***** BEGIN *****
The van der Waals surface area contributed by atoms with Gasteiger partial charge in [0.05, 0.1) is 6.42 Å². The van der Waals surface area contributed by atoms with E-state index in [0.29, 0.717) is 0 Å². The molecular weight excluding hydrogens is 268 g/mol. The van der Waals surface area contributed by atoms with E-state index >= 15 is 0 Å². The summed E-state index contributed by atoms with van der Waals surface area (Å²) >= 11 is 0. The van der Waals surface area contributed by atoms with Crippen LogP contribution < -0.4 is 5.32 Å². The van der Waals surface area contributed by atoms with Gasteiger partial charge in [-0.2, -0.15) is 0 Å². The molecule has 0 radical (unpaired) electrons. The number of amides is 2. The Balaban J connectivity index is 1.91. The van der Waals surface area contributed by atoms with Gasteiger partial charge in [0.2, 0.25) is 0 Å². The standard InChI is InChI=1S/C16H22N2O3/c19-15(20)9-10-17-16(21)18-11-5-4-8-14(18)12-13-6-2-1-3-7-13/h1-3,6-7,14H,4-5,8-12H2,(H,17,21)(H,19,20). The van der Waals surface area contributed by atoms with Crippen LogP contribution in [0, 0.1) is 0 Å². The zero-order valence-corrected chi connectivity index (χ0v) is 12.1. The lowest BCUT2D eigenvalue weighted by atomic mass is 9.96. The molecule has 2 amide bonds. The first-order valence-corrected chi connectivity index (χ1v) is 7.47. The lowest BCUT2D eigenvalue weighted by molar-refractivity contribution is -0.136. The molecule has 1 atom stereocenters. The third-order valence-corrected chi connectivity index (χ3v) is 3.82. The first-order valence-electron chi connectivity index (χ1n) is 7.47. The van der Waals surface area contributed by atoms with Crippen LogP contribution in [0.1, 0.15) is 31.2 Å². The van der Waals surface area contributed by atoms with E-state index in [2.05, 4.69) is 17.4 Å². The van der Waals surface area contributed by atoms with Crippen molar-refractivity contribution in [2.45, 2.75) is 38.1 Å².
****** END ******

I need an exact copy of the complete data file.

The van der Waals surface area contributed by atoms with Gasteiger partial charge in [0.05, 0.1) is 6.42 Å². The van der Waals surface area contributed by atoms with E-state index in [0.29, 0.717) is 0 Å². The molecular weight excluding hydrogens is 268 g/mol. The van der Waals surface area contributed by atoms with E-state index >= 15 is 0 Å². The summed E-state index contributed by atoms with van der Waals surface area (Å²) >= 11 is 0. The van der Waals surface area contributed by atoms with Crippen LogP contribution < -0.4 is 5.32 Å². The van der Waals surface area contributed by atoms with Gasteiger partial charge in [-0.2, -0.15) is 0 Å². The molecule has 0 radical (unpaired) electrons. The number of amides is 2. The Balaban J connectivity index is 1.91. The van der Waals surface area contributed by atoms with Gasteiger partial charge in [0.2, 0.25) is 0 Å². The standard InChI is InChI=1S/C16H22N2O3/c19-15(20)9-10-17-16(21)18-11-5-4-8-14(18)12-13-6-2-1-3-7-13/h1-3,6-7,14H,4-5,8-12H2,(H,17,21)(H,19,20). The van der Waals surface area contributed by atoms with Crippen LogP contribution in [0, 0.1) is 0 Å². The zero-order valence-corrected chi connectivity index (χ0v) is 12.1. The lowest BCUT2D eigenvalue weighted by atomic mass is 9.96. The molecule has 2 amide bonds. The first-order valence-corrected chi connectivity index (χ1v) is 7.47. The lowest BCUT2D eigenvalue weighted by molar-refractivity contribution is -0.136. The molecule has 1 atom stereocenters. The third-order valence-corrected chi connectivity index (χ3v) is 3.82. The first-order valence-electron chi connectivity index (χ1n) is 7.47. The van der Waals surface area contributed by atoms with Crippen LogP contribution in [0.1, 0.15) is 31.2 Å². The van der Waals surface area contributed by atoms with E-state index in [2.05, 4.69) is 17.4 Å². The van der Waals surface area contributed by atoms with Crippen molar-refractivity contribution in [2.45, 2.75) is 38.1 Å².